Cell viability assays

5000 HCT116 cells expressing RPA-WT or RPA-S384A were cultured per well of a 96-well plate in McCoy’s culture medium without phenol red. 20 μL of MTS solution (CellTiter 96 Aqueous One solution reagent, Promega) was added to each well, and the plates were incubated for 1 h. Absorbances were read at 490 nm (Synergy H1, BioTek). To obtain background-corrected absorbances, average absorbance values of media with MTS only were subtracted from all other absorbances. To determine the rate of cell proliferation, final absorbances were normalized to 0 h absorbance of the respective cells. Apoptosis was measured using the Caspase-Glo® 3/7 assay system (Promega). Cells were seeded at a density of 1 × 104 in 96-well black polystyrene microplates (Corning). 100 μL of caspase-Glo reagent, including caspase-Glo substrate, and caspase-Glo buffer was added to each well and incubated for 90 min at RT in the dark. Luminescence was measured using a multi-mode microplate reader (Synergy H1, BioTek). To induce replication stress, cells were treated with 10 ng/μL of SN-38 dissolved in DMSO (Tocris). To obtain background-corrected absorbances, average absorbance values of media with reagent only were subtracted from all other absorbances.

Cell cycle analysis

To synchronize HCT116 cells in mitosis (prometaphase), 1.5 × 106 cells were seeded per 100 mm dish. Next day, cells were treated with 75 ng/mL nocodazole (Sigma-Aldrich) and incubated for 18 h. Rounded mitotic cells were collected by shake-off method and centrifuged at 931 g for 4 min at 4 °C. Cells were washed twice with cold PBS. The cell pellets were lysed in MCLB buffer as described above and collected for western blot analysis. To release cells from mitotic arrest into G1 phase, mitotic cells were collected by shake-off and washed twice in PBS and resuspended in culture media. Cells were then plated onto 100 mm dishes and incubated for 3 h. Control cells were treated with vehicle-0.1% DMSO. For inhibition of Aurora kinase B, cells were arrested in mitosis as described above and treated with 3 μM Aurora kinase B inhibitor (AZD1152) or 0.1% DMSO (vehicle) for an additional 45 min. Rounded mitotic cells were collected as described above and centrifuged at 931 g for 2–4 min at 4 °C. Cells were washed twice with cold 1XPBS and lysed in MCLB buffer. For cell synchronization using double thymidine block, 1.2 × 106 HCT116 cells were seeded per 100 mm dish, and next day, cells were treated with 2 mM thymidine (Sigma-Aldrich) for 16 h. Cells were then washed twice with 1XPBS and cultured in media without inhibitors for 8 h. For the second thymidine block, cells were cultured in media supplemented with 2 mM thymidine for 16 h. Cells were released from G1/S phase arrest by washing twice with 1X PBS and cultured in media without inhibitors. Cells were collected at 3 h and 6 h post-release from G1/S phase arrest.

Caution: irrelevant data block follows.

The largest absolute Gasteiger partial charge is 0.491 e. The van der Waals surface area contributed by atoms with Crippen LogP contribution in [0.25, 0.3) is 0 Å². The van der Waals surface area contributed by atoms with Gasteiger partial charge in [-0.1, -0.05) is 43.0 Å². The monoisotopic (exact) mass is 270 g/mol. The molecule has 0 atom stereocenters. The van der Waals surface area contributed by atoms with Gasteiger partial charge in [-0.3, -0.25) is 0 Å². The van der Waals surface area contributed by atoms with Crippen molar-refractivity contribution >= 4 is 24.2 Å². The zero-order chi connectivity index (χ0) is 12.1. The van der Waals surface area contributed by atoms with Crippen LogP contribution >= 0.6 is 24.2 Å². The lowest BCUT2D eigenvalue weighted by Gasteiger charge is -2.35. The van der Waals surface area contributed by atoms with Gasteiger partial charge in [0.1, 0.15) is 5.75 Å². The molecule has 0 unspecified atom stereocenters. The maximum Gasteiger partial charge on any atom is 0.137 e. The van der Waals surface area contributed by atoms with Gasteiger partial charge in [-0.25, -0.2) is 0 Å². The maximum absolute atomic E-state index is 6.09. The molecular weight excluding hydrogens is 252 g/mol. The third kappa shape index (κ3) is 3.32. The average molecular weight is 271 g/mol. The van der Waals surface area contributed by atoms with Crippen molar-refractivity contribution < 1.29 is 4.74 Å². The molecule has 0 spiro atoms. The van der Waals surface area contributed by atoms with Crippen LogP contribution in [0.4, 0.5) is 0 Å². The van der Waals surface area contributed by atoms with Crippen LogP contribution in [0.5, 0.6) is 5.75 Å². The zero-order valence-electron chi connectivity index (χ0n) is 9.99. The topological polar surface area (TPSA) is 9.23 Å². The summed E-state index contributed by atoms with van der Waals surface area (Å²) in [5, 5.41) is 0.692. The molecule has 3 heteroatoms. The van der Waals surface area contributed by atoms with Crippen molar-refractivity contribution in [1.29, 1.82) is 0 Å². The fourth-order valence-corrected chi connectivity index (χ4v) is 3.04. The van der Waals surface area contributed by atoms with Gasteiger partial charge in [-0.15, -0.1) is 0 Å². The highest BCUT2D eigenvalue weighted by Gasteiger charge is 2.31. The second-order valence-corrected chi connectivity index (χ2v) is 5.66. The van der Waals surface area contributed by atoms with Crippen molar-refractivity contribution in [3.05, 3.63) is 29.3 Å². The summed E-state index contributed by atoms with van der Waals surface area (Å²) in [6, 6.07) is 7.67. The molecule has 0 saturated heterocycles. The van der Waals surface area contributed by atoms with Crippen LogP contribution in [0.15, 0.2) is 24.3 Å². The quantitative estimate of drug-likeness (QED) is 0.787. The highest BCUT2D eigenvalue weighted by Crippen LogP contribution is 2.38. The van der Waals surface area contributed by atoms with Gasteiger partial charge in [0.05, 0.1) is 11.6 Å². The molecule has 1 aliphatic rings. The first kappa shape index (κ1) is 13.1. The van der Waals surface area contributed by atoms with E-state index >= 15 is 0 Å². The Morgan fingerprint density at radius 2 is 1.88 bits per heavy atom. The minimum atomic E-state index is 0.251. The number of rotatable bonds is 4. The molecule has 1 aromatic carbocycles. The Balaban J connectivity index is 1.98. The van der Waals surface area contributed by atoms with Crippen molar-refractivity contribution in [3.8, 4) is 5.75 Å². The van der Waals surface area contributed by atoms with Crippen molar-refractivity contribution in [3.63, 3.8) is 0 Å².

HCT116 cells were grown on poly-d-lysine–coated glass coverslips (Neuvitro) in a 12-well cell culture plate. To arrest cells in mitosis, cells were treated with either 0.1% DMSO (vehicle) or 75 ng/ml nocodazole (Sigma-Aldrich) for 18 h. To release cells from mitotic arrest, rounded cells were collected by mitotic shake-off and centrifuged at 931 g for 3 min at RT. Cells were washed twice with PBS with gentle inversion and resuspended in culture media. Cells released from mitotic arrest were grown on poly-d-lysine–coated glass coverslips (Neuvitro) for 1 h at 37 °C. Cells were fixed in 4% paraformaldehyde overnight at 4 °C. For immunostaining, cells were permeabilized with 2% Triton X-100 diluted in 1X PBS for 15 min and incubated in blocking buffer (2% BSA, 0.1% Igepal, 1× PBS) for 30 min. The following primary antibodies diluted in blocking buffer were used: α-Tubulin (1:45; Cell Signaling, 2125), pS10-Histone H3 (1:1000; Millipore Sigma, 05-1336). Cells were incubated with antibodies in a humidified chamber at RT for 1 h. Coverslips were rinsed in wash buffer (0.1% Igepal dissolved in 1X PBS) three times and the following secondary antibodies diluted in blocking buffer were used: Goat anti-rabbit Alexa Fluor 488 (1:500; Thermo Fisher), Cy3-conjugated AffiniPure donkey anti-mouse (1:200, Jackson ImmunoResearch). Cells were incubated with the secondary antibodies in a humidified chamber at RT for 45 min and washed four times in a wash buffer. Coverslips were mounted onto frosted microscope slides (Fisher) using ProLong Gold antifade reagent with DAPI (Invitrogen). Immunostained cells were analyzed under Leica DM6 B upright fluorescent microscope with a 100× oil immersion objective. The digital images were acquired using Leica DFC 9000GT camera and processed by LAS X imaging software. LUT is linear and covers the full data range. Greater than 70 cells in anaphase/telophase were counted to calculate the frequency of lagging chromosomes and anaphase bridges. For surface area measurements of pS10 Histone H3 stained nuclei, greater than 200 nuclei from three independent replicates were analyzed using ImageJ software (NIH).